Star Bucks the System!
Gee, and we thought having three Diet Cokes a day makes us jittery. In December 1979, after being diagnosed with mesothelioma, an incurable cancer of the lining of the lungs usually related to asbestos exposure, iconic ’60s movie he-man Steve McQueen (1930-1980) underwent surgery to remove several metastatic tumors in his belly. Radiotherapy and chemotherapy followed. McQueen, who loved racing cars, believed he got the cancer from his exposure to asbestos on movie sets, racing suits and helmets and the asbestos he removed from a ship during his time in the Marines.
When doctors told him the end was near, McQueen refused to accept the fact he would soon make a final great escape. So he made a getaway to Rosarita Beach, Mexico, where he underwent treatments that—well, the word “unconventional” fits nicely. Under the guidance of orthodontist William Donald Kelley (whose medical license had been revoked in 1976 after he claimed he had cured his own pancreatic cancer), McQueen subjected himself to coffee enemas, doses of 50 vitamins and minerals, psychotherapy, prayer sessions, massages and shampoos and intramuscular injections of live sheep and cow cells and laetrile, a substance extracted from apricot, bitter almond and peaches. Kelley’s argument was that caffeine stimulates certain nerves in the lower bowel that would then trigger a neurological reflex making the liver—the body’s main detoxification organ—work more efficiently.
So sure was “Dr. Kelley” of his “treatments” that he publicly announced the actor would be “completely cured and return to normal life.” McQueen believed him; and recorded a message that was aired over Mexican airwaves: “Mexico is showing the world a new way of fighting cancer through nonspecific metabolic therapies. Thank you for helping to save my life.”
Not. In late October 1980, a five-pound tumor was discovered in the actor’s abdomen. McQueen’s American doctors warned him the tumor was inoperable and that his heart would not withstand the surgery, but the actor refused to listen. On November 6, doctors operated to remove the cancerous mass, as well as others that had formed in his neck. He withstood the surgery, but he died the next day of cardiac arrest at a hospital in Juarez. His cremains were sprinkled over the Pacific Ocean.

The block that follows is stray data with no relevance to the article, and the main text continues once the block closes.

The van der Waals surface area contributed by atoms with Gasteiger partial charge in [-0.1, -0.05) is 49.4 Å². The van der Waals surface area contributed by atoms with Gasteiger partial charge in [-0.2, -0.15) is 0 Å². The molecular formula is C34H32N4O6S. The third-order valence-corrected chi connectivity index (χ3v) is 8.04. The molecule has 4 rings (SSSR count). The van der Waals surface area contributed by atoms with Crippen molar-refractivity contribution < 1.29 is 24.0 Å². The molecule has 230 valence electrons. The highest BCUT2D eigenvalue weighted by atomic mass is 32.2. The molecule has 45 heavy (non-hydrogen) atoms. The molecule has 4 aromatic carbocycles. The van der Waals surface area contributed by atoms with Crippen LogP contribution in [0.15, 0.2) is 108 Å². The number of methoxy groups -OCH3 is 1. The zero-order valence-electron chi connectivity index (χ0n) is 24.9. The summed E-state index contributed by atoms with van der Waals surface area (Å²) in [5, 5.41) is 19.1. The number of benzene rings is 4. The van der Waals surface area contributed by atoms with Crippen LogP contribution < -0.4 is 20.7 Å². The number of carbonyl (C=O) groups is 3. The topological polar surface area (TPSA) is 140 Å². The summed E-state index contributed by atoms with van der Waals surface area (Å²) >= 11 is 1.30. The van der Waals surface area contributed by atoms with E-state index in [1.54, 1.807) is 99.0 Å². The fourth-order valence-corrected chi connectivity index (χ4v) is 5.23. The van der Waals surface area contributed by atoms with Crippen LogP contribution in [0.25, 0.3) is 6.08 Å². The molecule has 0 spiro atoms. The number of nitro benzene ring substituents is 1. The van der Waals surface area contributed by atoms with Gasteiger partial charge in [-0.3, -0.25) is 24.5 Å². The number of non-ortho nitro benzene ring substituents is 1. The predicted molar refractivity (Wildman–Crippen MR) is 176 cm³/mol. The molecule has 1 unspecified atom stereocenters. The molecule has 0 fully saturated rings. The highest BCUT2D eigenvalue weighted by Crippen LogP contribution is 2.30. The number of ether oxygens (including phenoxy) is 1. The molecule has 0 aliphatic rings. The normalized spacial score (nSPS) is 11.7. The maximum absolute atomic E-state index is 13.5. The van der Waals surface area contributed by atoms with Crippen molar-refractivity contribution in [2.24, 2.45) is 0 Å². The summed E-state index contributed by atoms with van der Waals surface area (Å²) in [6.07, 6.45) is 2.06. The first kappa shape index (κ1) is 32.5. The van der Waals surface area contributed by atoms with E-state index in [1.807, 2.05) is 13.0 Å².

- The Last Words of Joan Crawford (1905-1977)?
“Damn it! Don’t you dare ask God to help me!”
Friends knew the end was near when Crawford gave away her beloved Shih Tzu Princess Lotus Blossom. She died two days later at her New York apartment from a heart attack; she was also suffering from breast and pancreatic cancer. Her last words were directed to her housekeeper, who had begun to pray out loud. A funeral was held at Frank E. Campbell Funeral Home on May 10, 1977. The woman who, during the filming of Night Gallery, taught director Steven Spielberg to burp bequeathed to her two youngest children, Cindy and Cathy, $77,500 each from her $2,000,000 estate. However, she explicitly disinherited the two eldest, Christina and Christopher.
In the last paragraph of the will, she wrote, “It is my intention to make no provision herein for my son Christopher or my daughter Christina for reasons which are well known to them.” Crawford was cremated and her ashes placed in a crypt with her last husband, Pepsi chairman Alfred Steele, in Ferncliff Cemetery, Hartsdale, New York. Her birth year was changed to 1908 . . . to make her younger.
- Dolly Parton’s Final Wish? “I’m not ready to go yet, but when I do get to those pearly gates, I want God to pat me on the head and say, ‘You did good!’ I want to be remembered as someone who touched people and left behind worthwhile things for them to enjoy. I want to be remembered for being a good person who had a lot of love to give.”
- Marilyn Mania! The official county coroner’s report states that Marilyn Monroe (1926-1962) was “a 36-year-old well-developed, well-nourished Caucasian female weighing 117 pounds and measuring 65 ½ inches in length. The scalp is covered with bleach blonde hair. The eyes are blue. Fecal contents light brown and formed.” She was buried in a sea-green Pucci dress, a bouquet of miniature pink roses placed in her hands by former hubby Joe DiMaggio. At the viewing, Joltin’ Joe leaned over the corpse, kissed her forehead and reminded her “I love you! I love you! I love you!” Monroe often joked that she wanted her epitaph to read: Here Lies Marilyn Monroe—38-23-36.”